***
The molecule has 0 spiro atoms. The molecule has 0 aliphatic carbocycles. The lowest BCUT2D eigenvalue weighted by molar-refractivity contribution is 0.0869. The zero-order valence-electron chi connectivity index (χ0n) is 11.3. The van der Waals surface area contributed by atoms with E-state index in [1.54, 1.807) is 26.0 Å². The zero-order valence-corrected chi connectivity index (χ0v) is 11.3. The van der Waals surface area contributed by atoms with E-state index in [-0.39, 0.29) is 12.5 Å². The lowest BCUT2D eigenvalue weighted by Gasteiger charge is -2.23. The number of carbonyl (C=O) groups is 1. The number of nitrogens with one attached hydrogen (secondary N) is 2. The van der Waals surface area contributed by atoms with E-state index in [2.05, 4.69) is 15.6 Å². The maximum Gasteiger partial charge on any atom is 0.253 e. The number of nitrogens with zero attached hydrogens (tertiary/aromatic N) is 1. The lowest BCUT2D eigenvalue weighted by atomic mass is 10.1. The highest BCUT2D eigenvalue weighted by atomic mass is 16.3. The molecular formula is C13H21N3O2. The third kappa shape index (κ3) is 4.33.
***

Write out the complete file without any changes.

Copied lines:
The molecule has 0 spiro atoms. The molecule has 0 aliphatic carbocycles. The lowest BCUT2D eigenvalue weighted by molar-refractivity contribution is 0.0869. The zero-order valence-electron chi connectivity index (χ0n) is 11.3. The van der Waals surface area contributed by atoms with E-state index in [1.54, 1.807) is 26.0 Å². The zero-order valence-corrected chi connectivity index (χ0v) is 11.3. The van der Waals surface area contributed by atoms with E-state index in [-0.39, 0.29) is 12.5 Å². The lowest BCUT2D eigenvalue weighted by Gasteiger charge is -2.23. The number of carbonyl (C=O) groups is 1. The number of nitrogens with one attached hydrogen (secondary N) is 2. The van der Waals surface area contributed by atoms with E-state index in [2.05, 4.69) is 15.6 Å². The maximum Gasteiger partial charge on any atom is 0.253 e. The number of nitrogens with zero attached hydrogens (tertiary/aromatic N) is 1. The lowest BCUT2D eigenvalue weighted by atomic mass is 10.1. The highest BCUT2D eigenvalue weighted by atomic mass is 16.3. The molecular formula is C13H21N3O2. The third kappa shape index (κ3) is 4.33.